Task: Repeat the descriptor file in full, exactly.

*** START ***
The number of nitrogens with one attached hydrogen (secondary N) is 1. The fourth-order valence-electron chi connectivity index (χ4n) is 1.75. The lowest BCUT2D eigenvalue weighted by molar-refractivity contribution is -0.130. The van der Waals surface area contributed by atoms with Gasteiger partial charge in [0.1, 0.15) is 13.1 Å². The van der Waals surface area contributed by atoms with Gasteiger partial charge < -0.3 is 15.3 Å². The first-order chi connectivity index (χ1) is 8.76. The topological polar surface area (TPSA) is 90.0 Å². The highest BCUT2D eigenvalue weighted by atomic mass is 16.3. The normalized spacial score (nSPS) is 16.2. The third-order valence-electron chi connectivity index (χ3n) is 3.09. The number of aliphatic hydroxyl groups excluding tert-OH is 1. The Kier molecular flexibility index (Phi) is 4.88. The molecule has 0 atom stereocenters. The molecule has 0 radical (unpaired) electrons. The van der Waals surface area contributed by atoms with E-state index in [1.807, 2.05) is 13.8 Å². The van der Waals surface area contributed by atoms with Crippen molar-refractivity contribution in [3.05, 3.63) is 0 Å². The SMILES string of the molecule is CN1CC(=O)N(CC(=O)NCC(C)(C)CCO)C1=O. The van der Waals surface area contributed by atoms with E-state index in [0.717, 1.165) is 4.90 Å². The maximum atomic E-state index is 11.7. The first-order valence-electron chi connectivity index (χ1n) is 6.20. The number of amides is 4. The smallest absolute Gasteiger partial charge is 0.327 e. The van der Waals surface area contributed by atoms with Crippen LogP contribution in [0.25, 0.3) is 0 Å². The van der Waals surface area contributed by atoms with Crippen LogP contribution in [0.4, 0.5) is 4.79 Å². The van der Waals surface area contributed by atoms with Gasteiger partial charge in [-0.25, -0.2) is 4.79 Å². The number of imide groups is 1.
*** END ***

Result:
The number of nitrogens with one attached hydrogen (secondary N) is 1. The fourth-order valence-electron chi connectivity index (χ4n) is 1.75. The lowest BCUT2D eigenvalue weighted by molar-refractivity contribution is -0.130. The van der Waals surface area contributed by atoms with Gasteiger partial charge in [0.1, 0.15) is 13.1 Å². The van der Waals surface area contributed by atoms with Gasteiger partial charge < -0.3 is 15.3 Å². The first-order chi connectivity index (χ1) is 8.76. The topological polar surface area (TPSA) is 90.0 Å². The highest BCUT2D eigenvalue weighted by atomic mass is 16.3. The normalized spacial score (nSPS) is 16.2. The third-order valence-electron chi connectivity index (χ3n) is 3.09. The number of aliphatic hydroxyl groups excluding tert-OH is 1. The Kier molecular flexibility index (Phi) is 4.88. The molecule has 0 atom stereocenters. The molecule has 0 radical (unpaired) electrons. The van der Waals surface area contributed by atoms with E-state index in [1.807, 2.05) is 13.8 Å². The van der Waals surface area contributed by atoms with Crippen molar-refractivity contribution in [3.05, 3.63) is 0 Å². The SMILES string of the molecule is CN1CC(=O)N(CC(=O)NCC(C)(C)CCO)C1=O. The van der Waals surface area contributed by atoms with E-state index in [0.717, 1.165) is 4.90 Å². The maximum atomic E-state index is 11.7. The first-order valence-electron chi connectivity index (χ1n) is 6.20. The number of amides is 4. The smallest absolute Gasteiger partial charge is 0.327 e. The van der Waals surface area contributed by atoms with Crippen LogP contribution in [0.25, 0.3) is 0 Å². The van der Waals surface area contributed by atoms with Crippen LogP contribution in [0.4, 0.5) is 4.79 Å². The van der Waals surface area contributed by atoms with Gasteiger partial charge in [-0.25, -0.2) is 4.79 Å². The number of imide groups is 1.